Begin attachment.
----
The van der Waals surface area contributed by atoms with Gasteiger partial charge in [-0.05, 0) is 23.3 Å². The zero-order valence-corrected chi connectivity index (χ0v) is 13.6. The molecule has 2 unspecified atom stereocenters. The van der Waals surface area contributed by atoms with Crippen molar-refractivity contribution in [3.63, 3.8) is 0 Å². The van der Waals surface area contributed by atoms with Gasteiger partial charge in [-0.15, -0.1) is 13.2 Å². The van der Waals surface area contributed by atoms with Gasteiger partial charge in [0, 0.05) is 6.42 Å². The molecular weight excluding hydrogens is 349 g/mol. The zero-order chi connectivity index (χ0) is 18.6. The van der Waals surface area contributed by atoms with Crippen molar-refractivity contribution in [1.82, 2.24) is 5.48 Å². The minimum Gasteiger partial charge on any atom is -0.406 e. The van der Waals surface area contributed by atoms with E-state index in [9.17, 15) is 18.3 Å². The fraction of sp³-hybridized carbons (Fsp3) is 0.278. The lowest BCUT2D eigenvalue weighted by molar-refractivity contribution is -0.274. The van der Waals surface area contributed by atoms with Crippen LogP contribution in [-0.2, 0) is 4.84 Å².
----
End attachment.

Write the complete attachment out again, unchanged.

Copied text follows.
The van der Waals surface area contributed by atoms with Gasteiger partial charge in [-0.05, 0) is 23.3 Å². The zero-order valence-corrected chi connectivity index (χ0v) is 13.6. The molecule has 2 unspecified atom stereocenters. The van der Waals surface area contributed by atoms with Crippen molar-refractivity contribution in [3.63, 3.8) is 0 Å². The van der Waals surface area contributed by atoms with Gasteiger partial charge in [-0.15, -0.1) is 13.2 Å². The van der Waals surface area contributed by atoms with Gasteiger partial charge in [0, 0.05) is 6.42 Å². The molecular weight excluding hydrogens is 349 g/mol. The zero-order chi connectivity index (χ0) is 18.6. The van der Waals surface area contributed by atoms with Crippen molar-refractivity contribution in [1.82, 2.24) is 5.48 Å². The minimum Gasteiger partial charge on any atom is -0.406 e. The van der Waals surface area contributed by atoms with E-state index in [9.17, 15) is 18.3 Å². The fraction of sp³-hybridized carbons (Fsp3) is 0.278. The lowest BCUT2D eigenvalue weighted by molar-refractivity contribution is -0.274. The van der Waals surface area contributed by atoms with Crippen LogP contribution in [-0.2, 0) is 4.84 Å².